Good Research Paper On Restorative Justice
Restoration justice is one of the two modern systems of justice that is slowly replacing the traditional justice system way of punishment. Questions were raised to see if restorative justice is a true alternative to punishment, if it responds well to the requirements of justice, and what its proponents say about who has the right to punish. The paper shows that, more often than not, it appears to be superior to the traditional because it focuses on rehabilitation and correction the offender by the use of reintegrative shaming. Further, after many deliberations, it was found that it responds well to justice requirement. Finally, unlike the traditional justice, restorative justice uses mediators (an individual selected by the two) who sit in place of the judge and his or her work is to give judgment on the cases after hearing it. For that reason, this form of punishment is more successful compared the traditional punishment way because the offender is corrected and rehabilitated in the same society he wronged.
For ages, the issue of restorative justice has been a cause of disagreement with the common law of justice. Various arguments have come up either in support or against restorative justice. To others, the restorative law is seen as an alternative to the normal punishment, but more questions have been raised about this type of justice. Restorative Justice is one of the two alternative approaches to criminal justice that has been on the rise in recent times. It deals with the victims, offenders, as well as the community’s needs. Parties involved in this setting of criminal justice each take an active role in settling the matter in the simplest and most satisfactory manner there is in the dispute.
The offenders in the dispute are encouraged to take full responsibilities for the action thus repairing the harm or pain caused to their victims. These responsibilities may either be returning the goods or monies stolen, apologizing or at times given hours of community service depending on the crime done (Dandurand and Griffiths 2006). In most cases, restorative justice focuses on adjudication and resolution of cases in the society. A literature review was conducted on current relevant research on the topic of restorative justice theory, which seeks not to punish, but rather to repair damages caused thus reintegrate the offender into the community. This research investigated whether the aim of this form of justice created hope, healing and meaning to petty issues that warrant jail or seeking punishment alone (Hudson n.d.).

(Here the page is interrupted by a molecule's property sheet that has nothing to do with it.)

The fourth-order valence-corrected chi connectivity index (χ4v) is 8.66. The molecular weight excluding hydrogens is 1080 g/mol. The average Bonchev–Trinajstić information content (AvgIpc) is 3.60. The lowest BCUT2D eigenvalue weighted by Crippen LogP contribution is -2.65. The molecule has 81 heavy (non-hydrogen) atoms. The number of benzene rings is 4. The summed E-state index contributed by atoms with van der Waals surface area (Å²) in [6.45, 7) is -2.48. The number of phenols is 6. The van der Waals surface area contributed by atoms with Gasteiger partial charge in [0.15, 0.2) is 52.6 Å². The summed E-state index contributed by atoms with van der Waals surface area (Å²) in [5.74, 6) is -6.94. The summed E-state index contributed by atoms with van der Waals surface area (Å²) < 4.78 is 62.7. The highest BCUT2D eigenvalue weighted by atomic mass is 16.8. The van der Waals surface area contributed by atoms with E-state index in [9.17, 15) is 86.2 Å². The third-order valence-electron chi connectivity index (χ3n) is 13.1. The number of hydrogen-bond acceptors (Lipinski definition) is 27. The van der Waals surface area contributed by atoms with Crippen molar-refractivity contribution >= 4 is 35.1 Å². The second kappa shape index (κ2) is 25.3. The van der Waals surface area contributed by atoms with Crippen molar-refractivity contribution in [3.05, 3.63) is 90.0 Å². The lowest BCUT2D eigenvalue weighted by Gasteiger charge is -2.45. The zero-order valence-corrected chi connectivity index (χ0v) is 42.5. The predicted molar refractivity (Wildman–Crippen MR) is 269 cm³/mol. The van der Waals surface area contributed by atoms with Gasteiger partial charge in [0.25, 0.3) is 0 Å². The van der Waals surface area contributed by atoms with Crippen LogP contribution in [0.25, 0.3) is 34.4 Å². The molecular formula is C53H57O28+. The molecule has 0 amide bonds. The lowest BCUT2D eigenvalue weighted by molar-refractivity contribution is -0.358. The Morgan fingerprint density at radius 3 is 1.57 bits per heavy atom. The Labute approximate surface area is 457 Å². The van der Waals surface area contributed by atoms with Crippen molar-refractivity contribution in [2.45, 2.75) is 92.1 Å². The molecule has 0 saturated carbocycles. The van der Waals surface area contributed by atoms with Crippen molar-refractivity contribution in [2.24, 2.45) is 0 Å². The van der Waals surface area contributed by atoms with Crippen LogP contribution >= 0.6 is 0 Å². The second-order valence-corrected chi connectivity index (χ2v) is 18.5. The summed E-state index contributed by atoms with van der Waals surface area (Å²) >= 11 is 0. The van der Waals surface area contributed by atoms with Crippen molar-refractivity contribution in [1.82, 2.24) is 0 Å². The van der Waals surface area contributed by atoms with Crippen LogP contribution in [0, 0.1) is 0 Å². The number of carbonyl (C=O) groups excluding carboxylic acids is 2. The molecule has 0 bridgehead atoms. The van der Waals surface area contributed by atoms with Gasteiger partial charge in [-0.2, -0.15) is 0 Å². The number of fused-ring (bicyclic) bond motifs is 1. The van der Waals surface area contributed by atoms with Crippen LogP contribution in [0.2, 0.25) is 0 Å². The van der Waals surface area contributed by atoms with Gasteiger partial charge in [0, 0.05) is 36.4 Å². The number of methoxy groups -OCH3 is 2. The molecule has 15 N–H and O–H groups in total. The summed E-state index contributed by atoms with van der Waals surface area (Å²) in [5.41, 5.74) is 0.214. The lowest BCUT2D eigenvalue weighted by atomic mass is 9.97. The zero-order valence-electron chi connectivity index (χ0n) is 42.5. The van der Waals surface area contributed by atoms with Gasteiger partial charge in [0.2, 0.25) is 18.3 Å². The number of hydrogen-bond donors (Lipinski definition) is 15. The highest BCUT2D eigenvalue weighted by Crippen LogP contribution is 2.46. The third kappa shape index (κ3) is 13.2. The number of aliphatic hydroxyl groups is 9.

The difference in both the traditional and the restorative justice system is shown in a number of ways. For instance, the proponents of the traditional justice system perceive crime as law violation but the restorative justice proponents see crime as a violation of the relationship between individuals (Westerholm 2013). Further, traditional criminal justice maintains that in order to attain justice, the state needs to determine the blame thus impose punishment. However, their counterparts see it as a means to put things right (Bottoms n.d). Lastly, traditionalist criminal theorists’ focus on what an offender deserves while their counterparts look at the victim needs and what the defender can do to repair damages caused. This paper seeks to find out if restorative justice is a true alternative to punishment, if it responds well to the requirements of justice, and who has the right to punish in this system.
Findings and discussions
The results of this research showed that a number of issues have to be fully understood by using the following questions: